Don’t Run Afoul of Truth in Negotiations Act

By Michael Gwinn

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Imagine paying a contractor $20,000 to remodel a kitchen. Although you aren’t sure if you paid a fair price because you only received one bid, the contractor performed on time and to standard and you are pleased with the results.

Two weeks later, you go to the hardware store and discover that the remodel only cost the contractor $5,000, which is a 300 percent profit margin. Would you want some of that $15,000 back?

Uncle Sam would. That’s why businesses in the federal marketplace should be aware of the Truth in Negotiations Act, or TINA.

The act is a frequent issue for government contractors, and it will become more frequent with the recent increase in defective pricing audits.

First, what is TINA? It is a procurement statute that requires contractors to provide information — known as cost or pricing data — when negotiating certain contracts or contract modifications. In simple terms, cost or pricing data is information a reasonable negotiator would want to know during negotiations. Congress demands that contractors provide this information so that government procurement personnel will be on equal footing during price negotiations.

If the contractor does not disclose cost or pricing data when it should have, the government can sue the contractor for the “overpayment” in what is known as a “defective pricing claim.”

So when does TINA apply? The act applies to contracts and subcontracts greater than $2 million or modifications to contracts where the changes add up to more than $2 million. The threshold for modifications is not the net change, but the total dollar change. A $1.5 million addition and a $1 million deletion is a $2.5 million change for TINA purposes.

TINA has four major exceptions, however, that allow contractors and subcontracts to avoid TINA’s disclosure requirements: bids that receive adequate price competition such as more than one competitive bidder; bids for contracts where the price is set by law or regulation such as utilities; contracts for commercial items; and where the head of the contracting activity has waived TINA for that procurement.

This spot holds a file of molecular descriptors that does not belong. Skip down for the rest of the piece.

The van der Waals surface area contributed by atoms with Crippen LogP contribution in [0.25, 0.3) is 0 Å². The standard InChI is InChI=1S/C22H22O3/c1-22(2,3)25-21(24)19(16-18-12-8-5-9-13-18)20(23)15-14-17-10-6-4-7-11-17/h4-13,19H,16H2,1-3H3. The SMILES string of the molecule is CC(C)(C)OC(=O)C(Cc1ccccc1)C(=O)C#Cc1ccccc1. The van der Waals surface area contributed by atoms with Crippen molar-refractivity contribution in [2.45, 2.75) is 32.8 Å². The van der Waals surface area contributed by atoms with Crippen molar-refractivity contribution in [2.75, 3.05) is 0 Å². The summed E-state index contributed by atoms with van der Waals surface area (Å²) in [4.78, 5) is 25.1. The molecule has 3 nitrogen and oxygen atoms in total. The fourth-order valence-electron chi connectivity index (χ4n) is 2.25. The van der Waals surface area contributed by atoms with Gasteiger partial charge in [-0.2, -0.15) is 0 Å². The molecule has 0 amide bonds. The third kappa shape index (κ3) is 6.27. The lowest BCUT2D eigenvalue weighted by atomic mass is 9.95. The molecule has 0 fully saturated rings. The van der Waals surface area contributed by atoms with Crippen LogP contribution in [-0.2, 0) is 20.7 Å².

Subcontracts are exempt from TINA if the parent contract has an exception — unless the prime contract is exempt under a waiver. In that case, TINA will still apply to subcontractors unless another exception applies or they receive their own waiver. TINA can sneak up during solicitations or contract performance.

How does the government enforce TINA and what are the consequences? The enforcement process normally starts with an audit by a federal agency such as Defense Contract Audit Agency, Government Accountability Office, or an agency inspector general. The auditor will review the contractor’s documents for evidence or information that could have led to a lower price, such as vendor proposals, historical performance data, etc., and bring the information and a recommendation to the contracting officer’s attention in an official audit report.

Based on the auditor’s report, the contracting officer will determine whether they want to attempt to recover the overpayment in a legal action known as a defective pricing claim. The statute of limitations for defective pricing claims is six years from when the government knew or should have known about the defective pricing disclosure.

In order to win a defective pricing claim, the contracting officer will need to demonstrate the following points: the information in question fits the definition of cost or pricing data; accurate, complete, and current data existed and were reasonably available to the contractor before the date of agreement on the price; accurate, complete, and current data were not submitted or disclosed to the contracting officer or one of the authorized representatives of the contracting officer and that these individuals did not have actual knowledge of such data or its significance to the proposal; the government relied on the defective data in negotiating with the contractor; and, the government’s reliance on the defective data caused an increase in the contract price.

Finally, how can a business be protected from TINA liability?

There are a few general guidelines to prevent a defective pricing claim against a business.

First, understand the likelihood of whether TINA will apply to the contract and whether your business can meet the act’s disclosure requirements before negotiations begin.

Second, TINA allows the government and the contractor to agree on an earlier date to provide cost or pricing data. This allows the business to better align their disclosures with their business cycles and prevent the need for a last minute “sweep.”

Next, advocate for a TINA exception as early in the contracting process as possible, throughout any audit, and during discussions with the contracting officer. Once a contracting officer decides that an exception applies, the government cannot normally backtrack.

Then, if the government is considering a defective pricing claim, prove that the information fails the five-point test provided above.

Finally, understand the statute of limitations and appeals process if the contracting officer issues a final decision.

Michael Gwinn is an associate at the law firm of Arnold and Porter.

Topics: Defense Contracting

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